Good luck. As I said, I think this is a good, valid question - but one that has some issues. Work with other users rather than against them, and it should get reopened and hopefully see some great answers.

  • \$\begingroup\$ As I've explained multiple times. I reject the idea that the tier system is not suited for anything except 3.5E. This is clearly not so because its a relative ranking system and its criteria can be applied to anything from D&D to Chess. To work for 5E, you have to include the class option along with the class so a Rogue Thief and a Rogue Assassin are two different classes. After that you can compare to see if one does things better than the other. \$\endgroup\$
    – Lokiare
    Dec 20, 2019 at 3:35
  • \$\begingroup\$ I've already address "Comparing all class abilities is too broad" section in an edit to the original question. \$\endgroup\$
    – Lokiare
    Dec 20, 2019 at 3:36
  • \$\begingroup\$ "You make an inaccurate example" The example is very accurate. Both heal and both use similar limited resources. The Fighter can use second wind up to 3 times per day (according to the DMG guidelines on adventuring day) and the Bard can cast healing word (same action economy) a similar number of times. \$\endgroup\$
    – Lokiare
    Dec 20, 2019 at 3:38
  • \$\begingroup\$ I'll mark this as the answer if it gets re-opened. \$\endgroup\$
    – Lokiare
    Dec 20, 2019 at 3:41
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    \$\begingroup\$ @Lokiare 1) I tried to address why a balanced system doesn't work well for tier lists. Then explained how you could still include it in the question by explaining your interpretation. 2) You have addressed it yes. I was responding to the version in this question which didn't include those updates. Good job. 3) As I said in my post, the accuracy of the example is questionable and hence distracts from your core point. Choosing a different one or removing it may benefit your question. \$\endgroup\$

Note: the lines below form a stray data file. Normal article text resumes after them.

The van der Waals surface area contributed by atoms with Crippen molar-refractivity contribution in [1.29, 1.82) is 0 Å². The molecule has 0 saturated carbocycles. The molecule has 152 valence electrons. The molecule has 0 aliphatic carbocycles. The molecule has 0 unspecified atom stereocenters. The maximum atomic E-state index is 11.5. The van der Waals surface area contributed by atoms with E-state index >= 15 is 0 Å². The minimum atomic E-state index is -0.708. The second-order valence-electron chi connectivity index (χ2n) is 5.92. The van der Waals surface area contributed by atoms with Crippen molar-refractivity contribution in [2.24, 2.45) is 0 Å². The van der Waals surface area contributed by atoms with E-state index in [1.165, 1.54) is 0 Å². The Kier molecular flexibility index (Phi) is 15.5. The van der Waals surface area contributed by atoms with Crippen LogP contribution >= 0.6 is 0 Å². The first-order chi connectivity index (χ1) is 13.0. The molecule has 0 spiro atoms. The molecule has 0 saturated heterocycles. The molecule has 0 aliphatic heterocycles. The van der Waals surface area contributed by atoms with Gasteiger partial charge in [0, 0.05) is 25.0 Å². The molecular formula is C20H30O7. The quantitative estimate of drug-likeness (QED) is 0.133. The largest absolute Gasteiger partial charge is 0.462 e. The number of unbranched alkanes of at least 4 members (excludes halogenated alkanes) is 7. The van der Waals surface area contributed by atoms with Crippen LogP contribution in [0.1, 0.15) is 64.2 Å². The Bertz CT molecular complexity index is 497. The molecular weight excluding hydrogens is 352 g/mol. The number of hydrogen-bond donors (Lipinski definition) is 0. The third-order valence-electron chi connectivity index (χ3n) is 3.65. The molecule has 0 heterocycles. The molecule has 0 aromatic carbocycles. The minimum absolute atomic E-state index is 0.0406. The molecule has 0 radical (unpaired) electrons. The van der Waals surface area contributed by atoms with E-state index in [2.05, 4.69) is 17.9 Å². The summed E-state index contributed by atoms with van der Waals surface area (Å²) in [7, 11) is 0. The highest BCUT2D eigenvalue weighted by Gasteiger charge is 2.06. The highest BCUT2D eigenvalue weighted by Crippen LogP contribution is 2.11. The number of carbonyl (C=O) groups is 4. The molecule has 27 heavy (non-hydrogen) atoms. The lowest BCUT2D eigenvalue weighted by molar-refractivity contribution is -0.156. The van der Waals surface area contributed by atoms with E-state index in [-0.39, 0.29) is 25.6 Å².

– linksassin Mod
    Dec 20, 2019 at 3:53
  • \$\begingroup\$ I don't think 5E is a balanced system. Relative to 3.5E it is a lot more balanced, but relative to 4E it is extremely unbalanced. Its akin to saying a rocket launcher is not destructive when you are used to using nukes. \$\endgroup\$
    – Lokiare
    Dec 20, 2019 at 3:55
  • 3
    \$\begingroup\$ @Lokiare Ok, that is your view. Others disagree, hence is becomes opinion based. I'm not trying to argue for either side, merely trying to explain why it is contentious. \$\endgroup\$
    – linksassin Mod
    Dec 20, 2019 at 4:00
  • \$\begingroup\$ Others can disagree that 2+2=4. It doesn't turn it into opinion. \$\endgroup\$
    – Lokiare
    Dec 20, 2019 at 4:06
  • \$\begingroup\$ I've yet to see anyone put forward any factual or mathematical data that 5E is balanced. I've heard a lot of people say it however. When I've done my own mathematical analysis of the 5E classes I've seen huge power gaps. \$\endgroup\$
    – Lokiare
    Dec 20, 2019 at 4:07
  • \$\begingroup\$ Now people can say things like "I enjoy the balance of 5E" or something like that. I'm like ok. But when they say "its balanced" I'm like show me some math. \$\endgroup\$